Started 19th Jun, 2020
  • Xiamen University Malaysia

Why Euler's number e = 2.71828... is not a built-in constant in MATLAB?

I understand that we can produce that number in MATLAB by evaluating exp(1), or possibly using exp(sym(1)) for the exact representation. But e is a very common constant in mathematics and it is as important as pi to some scholars, so after all these many versions of MATLAB, why haven't they recognize this valuable constant yet and show some appreciation by defining it as an individual constant rather than having to use the exp function for that?
Below is a conversation between me and MATLAB illustrating why MATLAB developers have ZERO common sense... Enjoy the conversation dear fellows and no regret for MATLAB staff...
Me: Hello MATLAB, how is things?
MATLAB: All good! How can I serve you today sir?
Me: Yes, please. Could you give me the value of Euler's number? You know... it's a very popular and fundamental constant in mathematics.
MATLAB: Sure, but wait until I call the exponential function and ask it to evaluate it for me...
Me: Why would you call the exponential function bro??? Isn't Euler's number always constant and its value is well known for thousands of digits?
MATLAB: You will never know sir... Maybe its value will change in the future, so we continuously check its value with the exponential function every time I'm turned on...
Me: You do WHAT!!!
MATLAB: Well... This is a normal procedure sir and I have to do this every time you turn me on...
Me: Stop right there and don't tell me more please...
MATLAB: No, wait sir... I agree with you that this is perhaps one of the most cloddish things that was ever made in the history of programming, but what can I do sir? The guys who developed me actually believe that this is ingenius.
Me: Ooooh oooh ooooh.... reeeeeally!!! Now ain't that something...
MATLAB: They say sir that this is for your security plus there are no applications for that number sir, so why should they care? Even Euler himself, if resurrected again, would fail to find a single application for that number sir. Probably Jacob Bernoulli, the first to discover this number in 1683, would fail also sir, so why should we bother sir? Though it's a mathematical constant and deeply appreciated by the mathematicians around the world for centuries, we don't respect that number sir and find it useless.
Me: Who decides on the importance of Euler's number as a mathematical quantity? Mathematicians or the guys who develop you?
MATLAB: The guys who develop me sir; right?!?!?!?!?
Me: Bro I was obsessed with you in the past and I was truly a big fan of you for more than a decade. But, with the mentality I saw here from the guys who develop you, I believe you will beset with fundamental issues for a long time to come bro... No wonder why Python have beaten you in many directions and became the most popular programming language in the world. Time to move to Python you closed minded and thanks for helping me in my research works in the past decade!!! Good bye for good.
MATLAB: Wait sir... Don't leave please... As a way to compensate for the absence of Euler's number, we offer the 2 symbols i and j sir to represent the complex unity, so the extra symbol is a good compensation for Euler's number...
Me: What did you just say?
MATLAB: Say what?
Me: You provide 2 symbols to represent the same mathematical complex unity quantity, but you have none for Euler's number???
MATLAB: Yeeeeeeeap... you got it.
Me: You can't be serious!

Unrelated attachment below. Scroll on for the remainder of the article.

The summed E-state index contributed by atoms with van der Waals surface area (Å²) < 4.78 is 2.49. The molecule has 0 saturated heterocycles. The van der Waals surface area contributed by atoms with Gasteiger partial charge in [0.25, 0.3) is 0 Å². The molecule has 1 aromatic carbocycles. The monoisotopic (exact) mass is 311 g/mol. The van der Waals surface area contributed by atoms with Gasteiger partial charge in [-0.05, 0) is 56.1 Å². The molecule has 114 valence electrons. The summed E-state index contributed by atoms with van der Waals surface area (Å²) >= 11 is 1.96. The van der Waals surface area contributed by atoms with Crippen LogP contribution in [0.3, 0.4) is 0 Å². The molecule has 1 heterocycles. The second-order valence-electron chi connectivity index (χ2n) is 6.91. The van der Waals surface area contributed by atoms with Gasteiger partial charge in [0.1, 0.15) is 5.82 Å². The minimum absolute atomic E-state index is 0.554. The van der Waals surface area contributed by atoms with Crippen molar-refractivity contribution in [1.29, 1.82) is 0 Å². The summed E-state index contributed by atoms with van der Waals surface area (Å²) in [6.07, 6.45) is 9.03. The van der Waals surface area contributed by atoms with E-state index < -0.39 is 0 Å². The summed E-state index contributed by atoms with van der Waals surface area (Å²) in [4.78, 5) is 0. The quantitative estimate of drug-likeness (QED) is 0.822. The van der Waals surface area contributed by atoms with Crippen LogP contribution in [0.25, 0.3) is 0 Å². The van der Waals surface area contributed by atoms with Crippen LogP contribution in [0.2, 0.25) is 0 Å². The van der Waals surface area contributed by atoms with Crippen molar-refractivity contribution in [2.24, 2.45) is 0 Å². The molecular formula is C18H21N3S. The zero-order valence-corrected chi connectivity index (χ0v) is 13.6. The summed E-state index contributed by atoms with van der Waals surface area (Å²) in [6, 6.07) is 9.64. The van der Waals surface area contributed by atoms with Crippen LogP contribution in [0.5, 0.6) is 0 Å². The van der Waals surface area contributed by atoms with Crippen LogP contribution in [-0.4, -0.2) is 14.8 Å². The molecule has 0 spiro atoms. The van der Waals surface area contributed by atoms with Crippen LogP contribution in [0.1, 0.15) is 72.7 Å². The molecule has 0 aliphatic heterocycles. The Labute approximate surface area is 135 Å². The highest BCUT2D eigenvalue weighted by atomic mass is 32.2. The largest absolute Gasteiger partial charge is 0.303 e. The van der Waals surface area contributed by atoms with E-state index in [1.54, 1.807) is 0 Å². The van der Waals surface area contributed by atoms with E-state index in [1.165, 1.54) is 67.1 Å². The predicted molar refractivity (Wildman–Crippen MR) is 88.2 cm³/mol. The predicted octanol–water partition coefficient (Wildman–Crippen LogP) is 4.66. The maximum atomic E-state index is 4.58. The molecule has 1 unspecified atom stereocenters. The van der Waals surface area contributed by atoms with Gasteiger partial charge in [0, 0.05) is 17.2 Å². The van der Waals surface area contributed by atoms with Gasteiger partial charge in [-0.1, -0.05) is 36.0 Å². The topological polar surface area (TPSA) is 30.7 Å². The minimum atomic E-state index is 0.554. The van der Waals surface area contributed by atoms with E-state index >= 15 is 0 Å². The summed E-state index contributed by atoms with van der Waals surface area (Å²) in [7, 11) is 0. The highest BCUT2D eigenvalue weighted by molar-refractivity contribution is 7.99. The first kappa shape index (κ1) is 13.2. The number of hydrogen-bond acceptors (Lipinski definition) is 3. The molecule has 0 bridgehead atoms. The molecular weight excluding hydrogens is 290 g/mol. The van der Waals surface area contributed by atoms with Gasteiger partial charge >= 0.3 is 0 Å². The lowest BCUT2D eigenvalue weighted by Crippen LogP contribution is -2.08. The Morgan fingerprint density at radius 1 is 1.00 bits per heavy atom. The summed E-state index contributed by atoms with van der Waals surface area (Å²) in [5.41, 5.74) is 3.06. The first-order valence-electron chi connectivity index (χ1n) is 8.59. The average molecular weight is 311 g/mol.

MATLAB: I swear sir by the name of the machine I'm installed in that this is true; I'm not making that up.
Me: But why 2 symbols for the same constant; pick up one for God sake!
MATLAB: Well... There is a wisdom sir for picking 2 symbols for the same constant not just 1.
Me: What is it?
MATLAB: Have you seen the movie "The Man in the Iron Mask" written by Alexandre Dumas and Randall Wallace or read the novel "The Three Musketeers," by the nineteenth century French author Alexandre Dumas sir?
Me: I only saw the movie. But why???
MATLAB: Then you must have heard the motto the movie heros lived by in their glorious youth, "One for all, all for one".
Me: Yes, I did...
MATLAB: We sir were very impressed by this motto, so we came up with a new one.
Me: Impress me!
MATLAB: "i for j, j for i".
Me: You're killing me...
MATLAB: Wait sir, there is more...
Me: More what?????
MATLAB: Many experts around the world project that the number of letters to represent the complex unity in MATLAB may reach 52 letters sir by the end of 2050, so that you can use any English letter (capital or small) to represent the complex unity. How about this sir? Ain't this ingenious also? Sir ?!!?!?!?!?
Me: And this is when common sense was blown up by a nuclear weapon... This circus is over...

Most recent answer

Kareem Elgindy
Xiamen University Malaysia
It's interesting to note that Python Developers define Euler's number as a built-in constant by invoking the supporting module math. In particular, math.e gives 2.718281828459045 without the silly computation of the exponential function at 1 as in MATLAB.
Thumbs up Python Developers 👍

All replies (11)

Baraa Mohandes
Luxembourg Institute of Science and Technology (LIST)
This is a coding language, not an award ceremony.
you can get euler's number with exp(1);
on the other hand, the number 'pi' can not be calculated directly from an operator like pi(1).
the imaginary number (i) can be written as sqrt(-1); but establishing distinction in the programming language between real and imaginary numbers requires declaring (i).
there are other important numbers which aren't represented at all. i.e. Fibonacci's number. what could be more important than the divine constant?
anyway, create the following matlab scrcipt:
function out=e
out = exp(1);
and name the file e.m, and place it in your MATLAB path.
i hope this solves your problem.
Kareem Elgindy
Xiamen University Malaysia
Thanks Baraa. There are a few points that I would like to comment on your answer though:
1. If speed is of concern, then the sample code you gave is slower than executing exp(1) because it involves two calls. One for e and one for exp(1).